Vertical mixing in the ocean is an essential mechanism controlling how marine ecosystems work. All marine life builds on primary production that mostly occurs in the upper ocean, where sunlight is available for growth of phytoplankton. Besides sunlight, primary production also requires nutrients originating from the deep ocean. Strong phytoplankton bloom can occur when nutrients from the deep ocean are mixed upwards to meet sunlight near the surface. This requirement is foremost met during spring time, as winter is generally too dark and nutrients that were brought upward during winter storms are quickly consumed before the summer. However, another mechanism that can mix nutrients vertically are breaking internal waves in the ocean.
Internal waves are disturbances at the interface between heavy bottom water and lighter surface water. In the Norwegian Sea such waves are generated when tidal flow is forced over subsea mountain ridges. During wave breaking, strong vertical mixing can occur throughout the entire depth of the ocean providing vast amounts of nutrients to the upper ocean. Primary production can thereby be sustained throughout the entire spring and summer, with tides as a periodic and predictable trigger.
Surface signatures of internal waves are frequently observed in satellite images in the Norwegian Sea off Lofoten and Vesterålen, a spot with a remarkable abundance of marine life. This location even hosts rare colonies of cold water coral, a species requiring rather large and steady supply of nutrients. In the EcoPulse project, mathematical models are beeing used to investigate criteria for breaking of internal waves. Along with field observations of ocean currents, tides and nutrient transport, the research group is investigating the role of internal wave breaking for the local ecosystem and cold water coral in particular.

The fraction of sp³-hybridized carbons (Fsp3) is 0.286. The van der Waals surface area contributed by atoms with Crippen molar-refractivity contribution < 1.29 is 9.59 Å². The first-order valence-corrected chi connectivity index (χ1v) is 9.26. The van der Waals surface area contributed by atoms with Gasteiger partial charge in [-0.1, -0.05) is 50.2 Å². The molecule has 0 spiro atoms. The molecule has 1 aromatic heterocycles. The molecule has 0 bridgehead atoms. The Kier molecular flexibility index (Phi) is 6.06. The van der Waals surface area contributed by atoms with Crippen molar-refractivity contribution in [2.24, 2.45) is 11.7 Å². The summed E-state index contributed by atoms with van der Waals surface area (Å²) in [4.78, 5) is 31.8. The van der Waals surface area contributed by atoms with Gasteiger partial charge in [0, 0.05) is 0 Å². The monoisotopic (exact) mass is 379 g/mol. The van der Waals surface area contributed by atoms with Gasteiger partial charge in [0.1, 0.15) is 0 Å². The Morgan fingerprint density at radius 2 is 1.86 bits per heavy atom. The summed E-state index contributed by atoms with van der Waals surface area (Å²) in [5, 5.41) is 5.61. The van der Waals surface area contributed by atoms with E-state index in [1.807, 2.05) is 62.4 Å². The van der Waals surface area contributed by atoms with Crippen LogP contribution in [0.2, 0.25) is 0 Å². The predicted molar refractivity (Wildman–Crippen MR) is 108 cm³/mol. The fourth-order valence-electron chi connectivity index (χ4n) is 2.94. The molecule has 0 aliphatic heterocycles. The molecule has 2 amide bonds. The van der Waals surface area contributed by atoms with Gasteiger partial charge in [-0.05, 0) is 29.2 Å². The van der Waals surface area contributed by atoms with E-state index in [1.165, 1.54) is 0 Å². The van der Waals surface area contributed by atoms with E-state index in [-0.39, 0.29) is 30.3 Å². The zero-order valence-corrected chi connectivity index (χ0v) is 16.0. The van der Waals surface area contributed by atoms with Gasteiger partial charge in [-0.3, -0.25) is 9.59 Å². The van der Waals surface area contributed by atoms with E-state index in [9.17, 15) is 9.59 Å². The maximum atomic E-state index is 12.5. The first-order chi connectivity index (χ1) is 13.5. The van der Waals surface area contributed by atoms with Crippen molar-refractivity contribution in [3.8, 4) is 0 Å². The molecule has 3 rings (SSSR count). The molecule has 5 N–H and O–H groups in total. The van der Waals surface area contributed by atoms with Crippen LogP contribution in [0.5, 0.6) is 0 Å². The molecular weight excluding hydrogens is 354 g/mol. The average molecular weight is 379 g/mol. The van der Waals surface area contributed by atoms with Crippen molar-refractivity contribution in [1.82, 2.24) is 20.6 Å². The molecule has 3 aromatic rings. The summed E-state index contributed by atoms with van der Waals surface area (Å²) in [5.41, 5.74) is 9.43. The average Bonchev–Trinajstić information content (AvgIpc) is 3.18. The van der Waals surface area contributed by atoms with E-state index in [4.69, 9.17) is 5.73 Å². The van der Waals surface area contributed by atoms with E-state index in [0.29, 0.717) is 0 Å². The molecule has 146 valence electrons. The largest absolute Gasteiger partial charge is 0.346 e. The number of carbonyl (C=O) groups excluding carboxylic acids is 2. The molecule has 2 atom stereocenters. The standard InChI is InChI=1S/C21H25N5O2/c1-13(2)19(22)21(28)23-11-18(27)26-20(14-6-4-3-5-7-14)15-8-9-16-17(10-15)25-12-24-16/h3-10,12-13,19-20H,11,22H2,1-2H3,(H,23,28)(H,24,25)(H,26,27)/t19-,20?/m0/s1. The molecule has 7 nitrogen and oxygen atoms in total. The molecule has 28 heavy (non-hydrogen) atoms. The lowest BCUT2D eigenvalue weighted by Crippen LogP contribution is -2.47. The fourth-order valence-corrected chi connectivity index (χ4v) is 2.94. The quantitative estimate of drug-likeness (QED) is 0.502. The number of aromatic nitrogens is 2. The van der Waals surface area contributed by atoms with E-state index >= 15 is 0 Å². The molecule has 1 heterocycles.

Update autumn 2021:
- To understand and quantify the exact mechanisms of internal waves that contribute to vertical mixing, idealized numerical experiments have been carried out. The simulations tell us under which criteria internal waves at Hola are expected to break, and which part of the water column is succeptible to enhanced vertical transport, transferring nutrient between benthic and palagic layers.
- Case studies on synergy between satellite imagery, wave theory and regional ocean circulation models is beeing conducted, looking at historic wave breaking events at Hola.
- Field work to collect data of hydrography, ocean currents, turbulence and nutrient transport near the Hola reef is completed.
- Localisation of coral reef sites are analysed in context with ocean circulation patterns on the Norwegian Shelf.
Update autumn 2022:
- Field work at Hola has been repeated with additional measurements
- The numerical experiments in Basilisk are completed
The biophysical interactions between tidally driven, breaking internal waves and vertical structuring and functioning of plankton and key benthic species, where the internal waves is a ubiquitous phenomenon of the stratified ocean, are addressed in this project. A hot-spot for the internal waves, near the coral reef at Hola, located in the fishing rich Lofoten-Vesterålen area in Norway, is investigated. Depending on the tide, local currents, hydrography and bottom topography, the nonlinear waves drive a strong turbulence in the entire water column. The waves transport matter and living organisms vertically and horizontally. A national team of complementary expertise in biological processes, nonlinear internal waves, remote sensing and ocean circulation models, from Institute of Marine Research, University of Oslo and the Norwegian Meteorological Institute, join forces to: (i) Develop a new mooring for in-situ observations of the strong internal waves and vertical fluxes of nutrients, extending the LoVe Observatory. The existing infrastructure provides reference measurements where the internal waves do not break. (ii) Data from satellite (synthetic aperture radar and visual) are used to develop spatio-temporal statistics of the internal waves and the potentially associated primary production at the ocean surface, at LoVe and other locations of the Norwegian continental shelf. (iii) By operational ocean circulation models analyse the hydrographic structure and response to tidal and atmospheric forcing, particularly the internal tide and its fronts, with comparison to the in-situ measurements and remote sensing data from LoVe. (iv) By dedicated models of the short nonlinear internal waves, obtain the upward flux of bottom nutrients in breaking conditions and turbulence by the shear and overturning instability. (v) Quantify the role of the additional nutrient source for cold water coral as key benthic species, and ecosystem structure in general.